Along with many other MMOs now featuring action combat, the mouse controls weapon attack and blocking systems while abilities and spells are still assigned to your keypad. At first, especially as a caster, it all feels alien and unwieldy. The first person viewpoint is not conducive to group play as it removes your peripheral vision and obscures sight of surrounding mobs. But after 30 minutes or so, you begin to get it – this is TESO, not WoW, and combat is a careful back and forth dance involving enemy “ticks” and the management of your environment. A lack of cooldowns means the focus is squarely on your three bars (health, magic, stamina) – a cautiously minimalist UI only flashes them on screen when they deplete or rise – which automatically refill with time or quickly via potions, spells and abilities. Once again, the game successfully transports you back and gives you that feeling, even for just a few fleeting moments, that you aren’t in an MMO, but are instead traversing the world of The Elder Scrolls on your own.
But don’t be fooled — misdirection and fancy footwork can’t hide many of the now standard tropes still existing in force. There is careful placement of mobs, with timed respawns. Patrolling guards. Waypoints. Quests that provide varying instructions on where, when and how to kill those same mobs. The major difference between these and others is in the clever way the game attempts to disguise them — like passive skill upgrades based on a combination of hidden experience points and skill use. Fully-voiced NPCs with branching dialogue trees and distinct personalities — some occasionally even running up to you, others a quest marker politely requesting your attention. Leveling up by assigning points yourself, morphing abilities to provide wildcard effects, and customizing a unique ability evolution. Using disguises, lockpicks and stealth to avoid (some) combat. I won’t lie — it’s a distinctly clever ruse, one that fooled me on more than one occasion. It’s so very easy to forget you’re simply mowing down the same set of textures when there isn’t a kill counter to keep track of — the game smartly tends to place the focus more on finding people and locations than meeting quotas.
My main complaint, as it was last year and continues to be now, is that TESO is focused on refinement rather than evolution. The Elder Scrolls brand name pedigree for clear open worlds and building your own story is clouded somewhat by the genre’s traditionally rigid systems of movement, control, accessibility and choice. There is an enormous market for this type of game though, and many who thoroughly enjoy the theme park will absolutely relish the opportunity to adventure through TESO, which continues to feature exceptional lore, tons of great dialogue and a distinct ability to make you feel like you have made a difference. But the status quo has changed, with games like Guild Wars 2 and Neverwinter offering distinct, polished and interesting experiences without an ongoing payment. It’s down to the team to keep players interested, and while their strengths clearly lie in masking the same old mechanics we’ve all been there and done many times before, keeping the basement full of goodies is paramount to the ongoing success of the title.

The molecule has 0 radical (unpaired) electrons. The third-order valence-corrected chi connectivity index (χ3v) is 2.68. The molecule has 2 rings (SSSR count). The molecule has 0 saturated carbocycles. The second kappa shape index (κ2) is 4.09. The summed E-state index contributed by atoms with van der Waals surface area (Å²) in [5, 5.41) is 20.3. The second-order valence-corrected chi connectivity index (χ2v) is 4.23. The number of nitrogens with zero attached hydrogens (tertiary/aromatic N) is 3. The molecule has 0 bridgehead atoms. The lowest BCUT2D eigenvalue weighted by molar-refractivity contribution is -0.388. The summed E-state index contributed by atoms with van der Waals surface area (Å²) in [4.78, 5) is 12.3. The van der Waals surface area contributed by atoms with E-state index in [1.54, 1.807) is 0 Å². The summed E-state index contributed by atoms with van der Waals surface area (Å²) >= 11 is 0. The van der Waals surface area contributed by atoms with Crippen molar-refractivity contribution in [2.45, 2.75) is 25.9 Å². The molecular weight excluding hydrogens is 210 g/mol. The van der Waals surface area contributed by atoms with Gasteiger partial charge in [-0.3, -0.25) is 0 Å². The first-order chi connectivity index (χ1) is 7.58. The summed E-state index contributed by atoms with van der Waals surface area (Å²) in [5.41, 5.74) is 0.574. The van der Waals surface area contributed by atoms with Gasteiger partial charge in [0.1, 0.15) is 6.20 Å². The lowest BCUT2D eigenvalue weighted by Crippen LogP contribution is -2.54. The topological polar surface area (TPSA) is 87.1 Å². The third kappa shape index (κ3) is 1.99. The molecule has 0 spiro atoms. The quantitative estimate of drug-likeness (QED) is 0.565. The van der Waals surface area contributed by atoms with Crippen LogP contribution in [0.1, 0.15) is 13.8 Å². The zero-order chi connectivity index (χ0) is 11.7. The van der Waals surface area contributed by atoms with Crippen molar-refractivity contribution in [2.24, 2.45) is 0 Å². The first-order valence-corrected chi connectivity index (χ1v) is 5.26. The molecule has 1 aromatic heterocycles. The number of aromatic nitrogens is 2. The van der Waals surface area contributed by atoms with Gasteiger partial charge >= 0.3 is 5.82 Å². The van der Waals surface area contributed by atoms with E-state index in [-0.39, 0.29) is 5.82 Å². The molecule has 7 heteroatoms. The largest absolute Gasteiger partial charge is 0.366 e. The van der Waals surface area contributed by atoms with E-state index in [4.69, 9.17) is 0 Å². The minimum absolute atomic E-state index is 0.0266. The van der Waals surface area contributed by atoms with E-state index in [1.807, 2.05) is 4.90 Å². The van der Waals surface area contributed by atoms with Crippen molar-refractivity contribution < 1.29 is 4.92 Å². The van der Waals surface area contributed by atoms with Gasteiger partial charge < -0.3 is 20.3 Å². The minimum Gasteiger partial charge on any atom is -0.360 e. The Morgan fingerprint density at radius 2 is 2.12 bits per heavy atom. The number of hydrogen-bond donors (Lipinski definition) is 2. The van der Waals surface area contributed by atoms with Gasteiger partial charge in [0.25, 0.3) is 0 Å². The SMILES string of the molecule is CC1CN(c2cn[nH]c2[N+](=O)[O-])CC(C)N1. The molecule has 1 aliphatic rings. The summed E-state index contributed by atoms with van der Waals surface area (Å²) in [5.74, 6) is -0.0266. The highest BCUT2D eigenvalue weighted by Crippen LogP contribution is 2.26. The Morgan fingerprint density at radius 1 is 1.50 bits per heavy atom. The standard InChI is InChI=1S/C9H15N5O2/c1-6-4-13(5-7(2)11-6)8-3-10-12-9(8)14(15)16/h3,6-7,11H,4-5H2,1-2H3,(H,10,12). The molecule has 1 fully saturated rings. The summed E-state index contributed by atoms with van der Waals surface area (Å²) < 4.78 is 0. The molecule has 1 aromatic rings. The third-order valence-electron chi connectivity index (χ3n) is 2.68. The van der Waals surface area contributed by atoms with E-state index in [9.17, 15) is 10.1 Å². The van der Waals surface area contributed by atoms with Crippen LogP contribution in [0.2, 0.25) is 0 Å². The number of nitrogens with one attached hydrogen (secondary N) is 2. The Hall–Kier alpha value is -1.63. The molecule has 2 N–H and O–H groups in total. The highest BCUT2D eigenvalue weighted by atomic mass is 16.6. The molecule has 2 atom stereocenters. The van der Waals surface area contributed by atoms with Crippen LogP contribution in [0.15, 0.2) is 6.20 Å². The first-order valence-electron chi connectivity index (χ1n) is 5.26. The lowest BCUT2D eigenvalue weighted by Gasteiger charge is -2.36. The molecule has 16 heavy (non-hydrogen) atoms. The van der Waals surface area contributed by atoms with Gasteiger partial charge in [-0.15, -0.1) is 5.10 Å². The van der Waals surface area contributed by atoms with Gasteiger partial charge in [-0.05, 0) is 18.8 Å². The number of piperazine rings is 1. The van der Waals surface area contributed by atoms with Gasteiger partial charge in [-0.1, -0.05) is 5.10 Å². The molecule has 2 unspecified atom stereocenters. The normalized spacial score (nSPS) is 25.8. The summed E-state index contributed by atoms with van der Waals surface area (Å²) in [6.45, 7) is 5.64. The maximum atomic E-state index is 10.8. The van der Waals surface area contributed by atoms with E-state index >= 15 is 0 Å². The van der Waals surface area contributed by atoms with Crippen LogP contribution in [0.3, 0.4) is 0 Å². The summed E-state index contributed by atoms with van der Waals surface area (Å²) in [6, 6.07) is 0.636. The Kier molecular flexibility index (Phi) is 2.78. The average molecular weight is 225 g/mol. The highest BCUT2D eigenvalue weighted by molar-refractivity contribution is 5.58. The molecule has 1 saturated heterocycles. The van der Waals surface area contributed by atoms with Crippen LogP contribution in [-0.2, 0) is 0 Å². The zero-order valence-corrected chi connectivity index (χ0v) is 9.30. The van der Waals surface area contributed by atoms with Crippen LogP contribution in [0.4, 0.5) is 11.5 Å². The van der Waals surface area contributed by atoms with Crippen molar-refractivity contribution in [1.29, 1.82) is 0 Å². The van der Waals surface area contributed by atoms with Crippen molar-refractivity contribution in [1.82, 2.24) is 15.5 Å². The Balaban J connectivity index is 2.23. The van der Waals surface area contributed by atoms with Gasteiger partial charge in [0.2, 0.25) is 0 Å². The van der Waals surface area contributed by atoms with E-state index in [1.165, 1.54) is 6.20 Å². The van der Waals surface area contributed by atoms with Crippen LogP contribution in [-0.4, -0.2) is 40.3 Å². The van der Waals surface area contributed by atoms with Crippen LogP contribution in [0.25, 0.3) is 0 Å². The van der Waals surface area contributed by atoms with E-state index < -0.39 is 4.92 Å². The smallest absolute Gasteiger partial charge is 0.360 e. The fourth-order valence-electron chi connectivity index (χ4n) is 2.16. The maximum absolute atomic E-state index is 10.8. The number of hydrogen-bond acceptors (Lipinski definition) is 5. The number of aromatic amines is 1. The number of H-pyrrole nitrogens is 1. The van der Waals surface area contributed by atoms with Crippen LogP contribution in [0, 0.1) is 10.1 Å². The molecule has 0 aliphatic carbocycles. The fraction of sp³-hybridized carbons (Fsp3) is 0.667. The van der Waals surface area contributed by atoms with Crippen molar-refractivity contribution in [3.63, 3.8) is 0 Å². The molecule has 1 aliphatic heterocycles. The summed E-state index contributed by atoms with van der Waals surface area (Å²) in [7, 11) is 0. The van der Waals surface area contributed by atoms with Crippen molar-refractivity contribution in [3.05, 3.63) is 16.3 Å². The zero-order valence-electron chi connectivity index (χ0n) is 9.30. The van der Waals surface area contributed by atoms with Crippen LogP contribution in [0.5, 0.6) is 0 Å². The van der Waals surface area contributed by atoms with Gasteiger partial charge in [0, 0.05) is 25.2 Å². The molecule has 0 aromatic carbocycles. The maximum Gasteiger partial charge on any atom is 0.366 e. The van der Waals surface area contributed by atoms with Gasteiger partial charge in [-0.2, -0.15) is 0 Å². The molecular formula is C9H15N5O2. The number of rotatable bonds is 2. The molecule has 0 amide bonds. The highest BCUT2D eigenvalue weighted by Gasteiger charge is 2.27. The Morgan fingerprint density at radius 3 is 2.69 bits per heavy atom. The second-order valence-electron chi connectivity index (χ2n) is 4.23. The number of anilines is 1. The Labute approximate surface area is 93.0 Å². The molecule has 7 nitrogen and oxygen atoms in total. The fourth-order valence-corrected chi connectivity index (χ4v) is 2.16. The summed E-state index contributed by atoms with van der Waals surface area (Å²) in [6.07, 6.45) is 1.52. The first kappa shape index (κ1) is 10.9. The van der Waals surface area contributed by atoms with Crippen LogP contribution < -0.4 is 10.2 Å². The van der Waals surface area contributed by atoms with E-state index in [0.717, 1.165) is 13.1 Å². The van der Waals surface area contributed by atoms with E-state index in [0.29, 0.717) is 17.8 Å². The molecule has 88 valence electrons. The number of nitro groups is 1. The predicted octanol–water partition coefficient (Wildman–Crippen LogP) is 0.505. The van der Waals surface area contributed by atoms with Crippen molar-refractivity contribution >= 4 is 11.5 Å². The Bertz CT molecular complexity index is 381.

But I must stress, this is still very much a beta — PVP was not yet available to play (stay tuned) and the world was still very bare. Some systems, like grouping and the quest log system, were buggy and broken, and pathfinding left something to be desired for AI. Unlike my colleagues, the game did not grow on me over time. I felt the game’s polish became diminished by dated mechanics, and no manner of deft illusions could forgive what was arguably quite a dull experience. While certain elements were refreshing, far too many others were not as developed as a new MMO in 2014 should be. Between this and the large up-front cost of the game, TESO may have prevented itself from reaching critical success. Only time will tell.
Stay tuned to GON for future coverage as we edge closer to release. To see the game in action, check out our massive 11-minute long preview video.